Alli double on night brilliant Spurs make a statement
Tottenham 3 Real Madrid 1
Glory, glory Tottenham Hotspur. After the coming-of-age draw away to Real Madrid in the Champions League two weeks ago, this was the result and the performance that places them among the big boys.
They humiliated the European champions, Real Madrid, the double European champions at that, and although this was only a group stage encounter it will live in the memory for years to come.
Never mind taxi for Maicon, this was taxi for Cristiano Ronaldo and Co. For the Spanish giants there were 'olés' from the delirious Spurs fans as their team played keep-ball.
There were two goals for Dele Alli, also, and while his reputation will grow so will that, even more so, of Spurs manager Mauricio Pochettino. These kind of results get noticed across Europe and, after the embarrassment, Madrid will be among those pondering.
This was Spurs' first win over them and the first time Madrid had been beaten in 31 Champions League group matches.
That is the context, the worth, the resonance of such a richly-deserved victory for Pochettino and his vibrant young team. Los Merengues were humbled by the Lilywhites.
It was a whitewash. Alli's goal was a just reward - a reward that had Ronaldo shaking his head at how vulnerable Madrid were.
It also came after Spurs shook off the severe setback of losing Toby Alderweireld who had chased the ball down in the Madrid penalty area, crumpling to the ground, banging the turf in frustration, his hamstring apparently pulled.
On came Moussa Sissoko, with Eric Dier dropping back into the three-man defence, but not before Ronaldo, finally, threatened to sprint through only for Jan Vertonghen to intervene. Would Spurs wobble? Instead they scored.
Harry Winks spread the ball out wide to Kieran Trippier on the right, who had pulled away towards the touchline, and he volleyed first-time across the penalty area with Alli beating Nacho to the ball and sending it into the net.
Trippier appeared to have been in an offside position but the goal stood and the move was also the carbon copy of one minutes earlier - surely a tactic then? - when the full-back's volley, from a Harry Kane chip out to him, had only just evaded Alli who was hovering close to goal.
But Alli was back. This was his first taste of Champions League football this season, having served his three-match ban for his dismissal in the Europa League, and he had responded, gloriously, with a goal just as it had appeared he was struggling to impose himself.
What would be Madrid's response? They had arrived strangely troubled with the surprise defeat at the weekend away to newly-promoted Girona leaving them eight points adrift of Barcelona at the summit of La Liga, sparking talk of crisis, of coach Zinedine Zidane's future being in doubt, and with a raft of injuries and a curious lack of confidence.
Spurs had Kane in their line-up, overcoming his hamstring strain and while he looked to be holding himself in the opening minutes he was soon fending of Sergio Ramos, then forcing his way past Nacho, with first a chip to Christian Eriksen that almost put his team-mate through and then another chip which did not quite have the purchase to beat Real goalkeeper Kiko Casilla.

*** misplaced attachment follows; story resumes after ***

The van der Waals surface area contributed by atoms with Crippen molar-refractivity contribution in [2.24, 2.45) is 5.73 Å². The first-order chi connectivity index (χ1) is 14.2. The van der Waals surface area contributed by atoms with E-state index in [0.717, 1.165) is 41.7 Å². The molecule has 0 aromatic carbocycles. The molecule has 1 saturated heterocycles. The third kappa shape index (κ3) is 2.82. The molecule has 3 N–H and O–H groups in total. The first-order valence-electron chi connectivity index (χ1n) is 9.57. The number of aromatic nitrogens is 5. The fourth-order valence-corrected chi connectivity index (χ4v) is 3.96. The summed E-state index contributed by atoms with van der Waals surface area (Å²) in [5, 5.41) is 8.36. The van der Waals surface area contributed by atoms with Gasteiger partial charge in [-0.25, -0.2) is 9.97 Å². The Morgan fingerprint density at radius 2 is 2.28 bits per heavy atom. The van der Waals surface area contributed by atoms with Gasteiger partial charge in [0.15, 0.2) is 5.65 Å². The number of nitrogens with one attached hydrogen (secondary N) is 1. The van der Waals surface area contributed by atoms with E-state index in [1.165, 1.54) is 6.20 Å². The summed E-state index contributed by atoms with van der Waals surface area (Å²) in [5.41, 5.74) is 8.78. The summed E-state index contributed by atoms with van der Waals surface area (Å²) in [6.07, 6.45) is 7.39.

Still those moments - with Kane using his power - fuelled belief. They settled Spurs. They raised the decibels. As did the goal. But Madrid were stung and there was a strong reaction. First Hugo Lloris did well to turn away Casemiro's low shot, then the goalkeeper did even better to get fingertips to a stinging Ronaldo drive and push the ball into the side-netting.
He also collected another low shot while Madrid forced corners, forced the pace - but had to be wary of Kane who almost capitalised with a skimming effort that was held by Casilla who then appeared to be beaten by the striker, after he curled the ball around him, only for it to bounce up off Ramos's knee onto his arm. No penalty.
Madrid threatened, in an astonishingly open encounter, when Karim Benzema ran into the area, turned back inside only for the ball to be blocked by Davinson Sanchez. Soon after and Lloris held Benzema's first-time snap-shot from the area's edge, while on half-time Spurs again demanded a penalty as Alli went over in the area. Once more it was not given.
Madrid were on the ropes. Zidane shifted formation, going to three-at-the-back, to match up with Spurs with Casemiro retreating and Achraf Hakimi and Marcelo pushed up as wing-backs and it was the latter who got in behind Trippier to cross low - only for Dier to calmly take control and clear, just a yard from his own goal.
Madrid were floored again. Again Alli scored, again Ronaldo was shaking his head, with Eriksen cleverly dummying Dier's pass to allow Alli to run at Casemiro who was easily beaten.
Alli feinted, weighed up the shot and fired the ball in with it ricocheting up off Ramos to wrong-foot Casilla and end up in the net. Alli skipped in delight. Madrid's desperation grew and there was an astonishing scramble inside the Spurs area with first Trippier clearing off the goal-line and then Ramos's goal-bound shot striking Ronaldo and eventually being hacked away.
It proved pivotal as Spurs poured forward, first through Alli, sending the ball wide to Kane who played a wonderful reverse pass to Eriksen who held off Luka Modric and lifted the ball over Casilla. What a counter-attack. What a glorious goal.
Alli should have had his hat-trick but glanced his header wide from Trippier's cross but it was Ronaldo who scored, hammering home off Dier from substitute Borja Mayoral's touch back. Suddenly there were nerves; there was an apprehensive hush. As badly as Madrid had played they had that threat. Would, after all, Spurs rue Alli's miss? Not so, they had their famous night.
© Daily Telegraph, London